How Does a Hurricane Form?
Anyone who’s experienced one before knows that hurricanes can be one of the most damaging and dangerous storms that you can have in the U.S. While you may already know this, and maybe when to most expect them to occur, how familiar are you with the process of how hurricanes form? Knowing what causes hurricanes can help you to better prepare and keep your family safe during these severe weather events.
Hurricanes and other tropical storms form in the same way. Out in the ocean, near the equator where the water is warm. When the ocean water evaporates this moist air rises, as it goes higher and cools it condenses into water droplets, which is how storm clouds are created. The winds over the Atlantic Ocean are very strong and as they blow across the waters, when combined with these storm clouds, they can begin blowing into a circular pattern. This is the beginnings of a tropical cyclone. These cyclones have four stages of growth ending at a hurricane.
1) Tropical Disturbance – This is characterized by a mass of storm clouds that has begun to pick up circulation and a slight potential for damage. Winds in a tropical disturbance do not exceed 24mph.
2) Tropical Depression – Once wind speeds have reached between 25-39mph a cyclone depression can form. As warm air rises from the storm and cools, this release of heat causes the top level of storm clouds to warm. This increases air pressure and shifts the winds outward from the center of the storm. As the winds move away and the air pressure drops, more warm air from the ocean’s surface rises. As this cycle continues the storm begins to spin faster and increase in wind speed.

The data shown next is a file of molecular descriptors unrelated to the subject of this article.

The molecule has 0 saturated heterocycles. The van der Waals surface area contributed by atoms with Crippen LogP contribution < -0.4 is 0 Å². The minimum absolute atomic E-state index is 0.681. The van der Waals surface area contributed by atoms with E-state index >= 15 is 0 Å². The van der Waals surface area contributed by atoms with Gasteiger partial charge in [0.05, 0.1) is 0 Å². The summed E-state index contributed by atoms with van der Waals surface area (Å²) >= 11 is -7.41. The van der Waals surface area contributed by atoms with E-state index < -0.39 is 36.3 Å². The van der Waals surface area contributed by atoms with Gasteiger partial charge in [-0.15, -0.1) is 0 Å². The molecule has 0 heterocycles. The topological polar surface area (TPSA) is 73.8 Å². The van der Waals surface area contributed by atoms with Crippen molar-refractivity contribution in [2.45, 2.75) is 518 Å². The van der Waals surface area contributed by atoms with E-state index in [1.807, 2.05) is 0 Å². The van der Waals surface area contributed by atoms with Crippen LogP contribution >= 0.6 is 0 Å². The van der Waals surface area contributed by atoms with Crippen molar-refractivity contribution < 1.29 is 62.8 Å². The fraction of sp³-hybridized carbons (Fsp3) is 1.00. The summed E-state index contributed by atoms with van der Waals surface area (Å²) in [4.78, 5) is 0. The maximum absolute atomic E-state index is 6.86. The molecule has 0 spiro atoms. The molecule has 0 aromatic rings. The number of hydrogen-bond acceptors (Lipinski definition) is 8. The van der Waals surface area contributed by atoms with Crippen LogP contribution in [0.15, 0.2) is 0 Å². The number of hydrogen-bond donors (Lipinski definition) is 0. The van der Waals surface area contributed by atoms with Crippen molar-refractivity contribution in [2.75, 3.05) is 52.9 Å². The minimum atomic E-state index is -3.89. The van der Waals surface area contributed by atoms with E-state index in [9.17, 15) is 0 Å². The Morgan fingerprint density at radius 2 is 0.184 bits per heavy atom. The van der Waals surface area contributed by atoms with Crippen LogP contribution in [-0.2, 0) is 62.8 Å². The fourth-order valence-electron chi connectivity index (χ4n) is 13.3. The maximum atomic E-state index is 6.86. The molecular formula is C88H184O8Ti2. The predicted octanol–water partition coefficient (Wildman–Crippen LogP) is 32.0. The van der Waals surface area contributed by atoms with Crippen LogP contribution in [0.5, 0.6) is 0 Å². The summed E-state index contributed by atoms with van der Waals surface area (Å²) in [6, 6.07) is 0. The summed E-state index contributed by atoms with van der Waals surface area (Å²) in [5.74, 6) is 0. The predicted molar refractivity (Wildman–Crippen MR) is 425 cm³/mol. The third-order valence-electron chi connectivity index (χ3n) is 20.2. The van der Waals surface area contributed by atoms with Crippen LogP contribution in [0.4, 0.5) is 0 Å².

3) Tropical Storm – Past 39pmh, this is now considered a tropical storm. The winds are spinning fast enough now that the clouds start to gather into the telltale circular shape we’ve all seen on the weather channel. This is when a storm is given a name. These storms can grow quickly and are definitely a sign that you should begin storm preparations should you find one is forecasted to head your way.
4) Hurricane – Once a tropical storm reaches 74mph wind speeds it is considered a hurricane. These storms are typically around 300 miles wide but can grow vastly larger. The largest to date is Hurricane Sandy which reached as wide as 1,150 miles or about half the length of the east coast.
Now that you know how these hurricanes form, you’ll hopefully be able to better understand how to best keep your family safe during these storms. Our SERVPRO of Chesterfield and SERVPRO of Tri-Cities, Plus is a proud member of the SERVPRO Disaster Recovery Team. With strategic placement all over the United States the SERVPRO Disaster Recovery Team is equipped to help with any size disaster and has participated in the recovery efforts in storms like Hurricane Katrina, Harvey, and Sandy. We’re here to help get you and your family back on track after a natural disaster.